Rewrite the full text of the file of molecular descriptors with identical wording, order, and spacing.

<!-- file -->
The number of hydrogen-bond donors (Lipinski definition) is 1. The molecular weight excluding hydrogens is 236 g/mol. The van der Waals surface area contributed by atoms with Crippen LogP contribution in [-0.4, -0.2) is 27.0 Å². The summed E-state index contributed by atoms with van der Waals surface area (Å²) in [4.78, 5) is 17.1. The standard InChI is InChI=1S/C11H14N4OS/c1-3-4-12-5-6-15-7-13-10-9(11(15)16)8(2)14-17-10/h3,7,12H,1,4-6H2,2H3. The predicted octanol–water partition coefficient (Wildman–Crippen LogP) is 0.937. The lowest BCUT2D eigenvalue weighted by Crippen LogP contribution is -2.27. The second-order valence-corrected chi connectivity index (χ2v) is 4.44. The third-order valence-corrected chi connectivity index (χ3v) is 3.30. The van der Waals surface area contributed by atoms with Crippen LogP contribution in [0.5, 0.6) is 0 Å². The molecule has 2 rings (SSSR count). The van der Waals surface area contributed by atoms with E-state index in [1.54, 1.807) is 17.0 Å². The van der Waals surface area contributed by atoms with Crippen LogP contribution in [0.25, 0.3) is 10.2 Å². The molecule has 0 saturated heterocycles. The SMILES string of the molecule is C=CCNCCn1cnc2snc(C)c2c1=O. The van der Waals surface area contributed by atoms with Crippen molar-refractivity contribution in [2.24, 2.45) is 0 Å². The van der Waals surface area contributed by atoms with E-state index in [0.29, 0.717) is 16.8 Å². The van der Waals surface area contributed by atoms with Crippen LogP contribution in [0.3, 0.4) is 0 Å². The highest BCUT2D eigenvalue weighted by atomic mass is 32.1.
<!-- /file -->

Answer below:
The number of hydrogen-bond donors (Lipinski definition) is 1. The molecular weight excluding hydrogens is 236 g/mol. The van der Waals surface area contributed by atoms with Crippen LogP contribution in [-0.4, -0.2) is 27.0 Å². The summed E-state index contributed by atoms with van der Waals surface area (Å²) in [4.78, 5) is 17.1. The standard InChI is InChI=1S/C11H14N4OS/c1-3-4-12-5-6-15-7-13-10-9(11(15)16)8(2)14-17-10/h3,7,12H,1,4-6H2,2H3. The predicted octanol–water partition coefficient (Wildman–Crippen LogP) is 0.937. The lowest BCUT2D eigenvalue weighted by Crippen LogP contribution is -2.27. The second-order valence-corrected chi connectivity index (χ2v) is 4.44. The third-order valence-corrected chi connectivity index (χ3v) is 3.30. The van der Waals surface area contributed by atoms with Crippen LogP contribution in [0.5, 0.6) is 0 Å². The molecule has 2 rings (SSSR count). The van der Waals surface area contributed by atoms with E-state index in [1.54, 1.807) is 17.0 Å². The van der Waals surface area contributed by atoms with Crippen LogP contribution in [0.25, 0.3) is 10.2 Å². The molecule has 0 saturated heterocycles. The SMILES string of the molecule is C=CCNCCn1cnc2snc(C)c2c1=O. The van der Waals surface area contributed by atoms with Crippen molar-refractivity contribution in [2.24, 2.45) is 0 Å². The van der Waals surface area contributed by atoms with E-state index in [0.29, 0.717) is 16.8 Å². The van der Waals surface area contributed by atoms with Crippen LogP contribution in [0.3, 0.4) is 0 Å². The highest BCUT2D eigenvalue weighted by atomic mass is 32.1.